The Queensland Police Service (QPS) is grappling with a rise in racial profiling in its force, with a report by an independent review finding the police were racially profiling Indigenous people and other vulnerable people.
The review, released today, says the QPS failed to implement a “clear and consistent policy of racial profiling”.
The report was commissioned by the Federal Government after a Queensland Police Federation (QFP) survey showed there was an increase in the number of people who experienced racial profiling by police officers.
AQP’s report found the QSP was using “unprecedented methods” to combat racial profiling, including the creation of a white police officer program, and an inquiry into “race and diversity in policing”.
“The report demonstrates that the QPRS [Queensland Police Service] is failing to achieve racial parity and is failing its officers,” QFP national secretary Richard Richardson said.
“As a result, we believe the QPSS has a responsibility to take a clear and consistent stance against racism in the force.”
The QPS was ordered to pay a $1 million compensation to former Aboriginal and Torres Strait Islander Commissioner Andrew Scott, but Mr Richardson said that was not enough.
QPS chief executive Tim Kelly has already been sacked for allegedly using racially divisive language, with Mr Kelly claiming the police did not know he was Aboriginal.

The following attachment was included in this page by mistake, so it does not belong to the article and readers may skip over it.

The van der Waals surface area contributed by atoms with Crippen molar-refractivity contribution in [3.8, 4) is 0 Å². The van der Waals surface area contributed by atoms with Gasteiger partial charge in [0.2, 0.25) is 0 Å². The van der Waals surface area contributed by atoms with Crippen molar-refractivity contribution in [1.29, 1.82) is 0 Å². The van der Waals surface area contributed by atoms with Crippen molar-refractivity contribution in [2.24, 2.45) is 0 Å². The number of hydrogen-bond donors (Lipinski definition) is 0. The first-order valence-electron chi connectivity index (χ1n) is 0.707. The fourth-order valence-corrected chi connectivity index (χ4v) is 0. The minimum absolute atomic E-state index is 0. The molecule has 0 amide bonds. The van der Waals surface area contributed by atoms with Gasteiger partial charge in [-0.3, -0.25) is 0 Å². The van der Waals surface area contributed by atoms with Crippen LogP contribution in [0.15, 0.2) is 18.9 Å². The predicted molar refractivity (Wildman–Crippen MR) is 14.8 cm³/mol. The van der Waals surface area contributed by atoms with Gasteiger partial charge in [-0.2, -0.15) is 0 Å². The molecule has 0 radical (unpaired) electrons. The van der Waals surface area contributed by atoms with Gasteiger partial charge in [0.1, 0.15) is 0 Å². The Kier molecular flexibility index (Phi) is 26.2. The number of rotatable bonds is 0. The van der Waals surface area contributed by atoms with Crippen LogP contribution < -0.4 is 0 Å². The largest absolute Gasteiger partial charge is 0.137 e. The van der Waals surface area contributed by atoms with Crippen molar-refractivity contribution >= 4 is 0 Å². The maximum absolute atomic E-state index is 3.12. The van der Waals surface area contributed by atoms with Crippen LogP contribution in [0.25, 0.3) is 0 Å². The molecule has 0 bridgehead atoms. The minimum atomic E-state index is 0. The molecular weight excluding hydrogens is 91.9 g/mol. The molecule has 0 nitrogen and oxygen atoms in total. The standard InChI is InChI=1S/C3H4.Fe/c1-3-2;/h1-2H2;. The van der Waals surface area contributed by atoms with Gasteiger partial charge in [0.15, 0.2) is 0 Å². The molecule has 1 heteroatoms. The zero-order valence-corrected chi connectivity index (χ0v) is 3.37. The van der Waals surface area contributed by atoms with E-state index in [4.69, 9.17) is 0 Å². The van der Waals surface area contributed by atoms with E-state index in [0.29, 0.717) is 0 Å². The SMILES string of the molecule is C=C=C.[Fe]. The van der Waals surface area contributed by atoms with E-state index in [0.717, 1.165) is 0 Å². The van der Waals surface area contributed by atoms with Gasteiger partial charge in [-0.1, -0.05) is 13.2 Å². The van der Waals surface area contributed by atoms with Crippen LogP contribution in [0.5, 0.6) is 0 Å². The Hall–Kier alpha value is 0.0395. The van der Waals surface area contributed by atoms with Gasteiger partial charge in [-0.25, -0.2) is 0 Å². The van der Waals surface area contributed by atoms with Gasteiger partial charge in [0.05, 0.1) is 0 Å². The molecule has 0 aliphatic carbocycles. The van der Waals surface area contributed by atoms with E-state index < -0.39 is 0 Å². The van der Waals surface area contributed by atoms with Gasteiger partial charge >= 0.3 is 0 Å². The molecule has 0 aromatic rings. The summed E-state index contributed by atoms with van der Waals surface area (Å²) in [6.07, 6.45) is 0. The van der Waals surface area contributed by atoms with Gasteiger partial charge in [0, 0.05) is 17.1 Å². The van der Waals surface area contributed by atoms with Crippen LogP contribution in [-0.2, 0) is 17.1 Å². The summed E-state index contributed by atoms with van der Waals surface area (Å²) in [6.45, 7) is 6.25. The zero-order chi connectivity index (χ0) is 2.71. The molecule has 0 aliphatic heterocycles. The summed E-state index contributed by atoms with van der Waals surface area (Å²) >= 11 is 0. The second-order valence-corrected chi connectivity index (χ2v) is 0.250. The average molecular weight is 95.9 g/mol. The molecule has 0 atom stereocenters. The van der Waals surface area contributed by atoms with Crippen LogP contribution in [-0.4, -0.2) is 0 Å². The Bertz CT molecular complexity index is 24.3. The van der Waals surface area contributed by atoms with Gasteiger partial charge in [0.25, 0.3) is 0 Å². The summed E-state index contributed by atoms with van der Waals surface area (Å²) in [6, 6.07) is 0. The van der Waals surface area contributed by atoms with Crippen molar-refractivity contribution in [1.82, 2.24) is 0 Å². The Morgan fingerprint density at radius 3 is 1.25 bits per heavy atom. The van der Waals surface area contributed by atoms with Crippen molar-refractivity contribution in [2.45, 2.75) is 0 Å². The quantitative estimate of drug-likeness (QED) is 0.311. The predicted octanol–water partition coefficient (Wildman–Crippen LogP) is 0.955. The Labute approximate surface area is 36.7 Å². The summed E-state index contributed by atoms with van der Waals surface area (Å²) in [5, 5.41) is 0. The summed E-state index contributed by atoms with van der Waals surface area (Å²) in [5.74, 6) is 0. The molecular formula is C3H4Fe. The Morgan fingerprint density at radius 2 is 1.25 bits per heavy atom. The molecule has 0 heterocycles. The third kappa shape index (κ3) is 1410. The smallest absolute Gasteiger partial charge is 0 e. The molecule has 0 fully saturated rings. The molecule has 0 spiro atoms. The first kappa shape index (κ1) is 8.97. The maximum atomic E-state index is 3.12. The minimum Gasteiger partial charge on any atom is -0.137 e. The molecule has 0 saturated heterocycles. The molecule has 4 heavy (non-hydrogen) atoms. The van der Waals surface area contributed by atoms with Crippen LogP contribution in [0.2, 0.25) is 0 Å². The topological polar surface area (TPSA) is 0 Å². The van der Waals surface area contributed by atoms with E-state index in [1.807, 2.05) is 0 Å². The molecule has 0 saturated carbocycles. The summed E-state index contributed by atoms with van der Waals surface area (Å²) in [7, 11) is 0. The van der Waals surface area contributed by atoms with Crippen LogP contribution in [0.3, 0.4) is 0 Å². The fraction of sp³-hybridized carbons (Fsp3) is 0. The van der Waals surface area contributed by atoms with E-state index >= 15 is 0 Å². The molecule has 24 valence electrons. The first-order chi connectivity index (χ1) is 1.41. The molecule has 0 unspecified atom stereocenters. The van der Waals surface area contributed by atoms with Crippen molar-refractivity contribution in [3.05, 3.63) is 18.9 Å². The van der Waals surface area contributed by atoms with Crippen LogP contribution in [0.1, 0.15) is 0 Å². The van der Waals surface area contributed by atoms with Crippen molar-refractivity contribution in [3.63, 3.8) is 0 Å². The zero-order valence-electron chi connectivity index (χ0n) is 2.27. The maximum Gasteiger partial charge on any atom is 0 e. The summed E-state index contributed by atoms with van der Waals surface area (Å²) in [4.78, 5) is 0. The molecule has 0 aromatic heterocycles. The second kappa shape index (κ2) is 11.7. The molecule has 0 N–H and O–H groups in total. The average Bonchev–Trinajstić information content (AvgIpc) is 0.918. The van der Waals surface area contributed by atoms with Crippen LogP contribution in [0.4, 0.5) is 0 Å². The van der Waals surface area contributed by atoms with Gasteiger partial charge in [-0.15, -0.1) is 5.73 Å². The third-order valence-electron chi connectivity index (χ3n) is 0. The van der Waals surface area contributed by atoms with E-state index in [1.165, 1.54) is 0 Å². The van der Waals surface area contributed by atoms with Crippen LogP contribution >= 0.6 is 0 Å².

Mr Richardson said the QSS did not receive enough support from the state Government.
Under the Racial Discrimination Act, the QPP must ensure its officers are not “discriminated against” on the basis of race.
It was also criticised for failing to create a dedicated Aboriginal and/or Torres Strait Islanders’ Commissioner and a special Indigenous officer, which would have helped prevent “a significant increase in racial incidents” during QPS’ “critical times”.
Mr Kelly said he had taken responsibility for “some of the problems” that led to the report’s release.
Queenslanders should not “believe that racism is a problem in the QPs’ community” Mr Richardson also said there was a need to overhaul the QPA, and the QS and QPS should work together to improve the community policing.
He said there needed to be “significant change” in the way the QRP is run, and called for “full public participation in decision-making”.
Queers should not have to “believed that racism … is a [problem in] the community”, Mr Richardson told the ABC’s Insiders program.
This will not happen overnight, he said.
“We are in a position where we are in an environment where we have to change and make it a more effective policing system.”
In an interview with the ABC, Mr Kelly said the review was critical to the QFP’s request for a $250,000 compensation payment to former Indigenous Commissioner Andrew Lonergan, and that the “QPS needs to listen to what people say and change”.
But Mr Richardson rejected the suggestion that the review had found the police racially profiling Aboriginal people, and he said there were “some areas of the Qps that have made significant progress”.
He also said the investigation had found there were gaps in communication and training in response to the reports.
Police are currently conducting an internal review into the QAPS’ response to racial profiling.
ABC News’ James Murnane contributed to this report.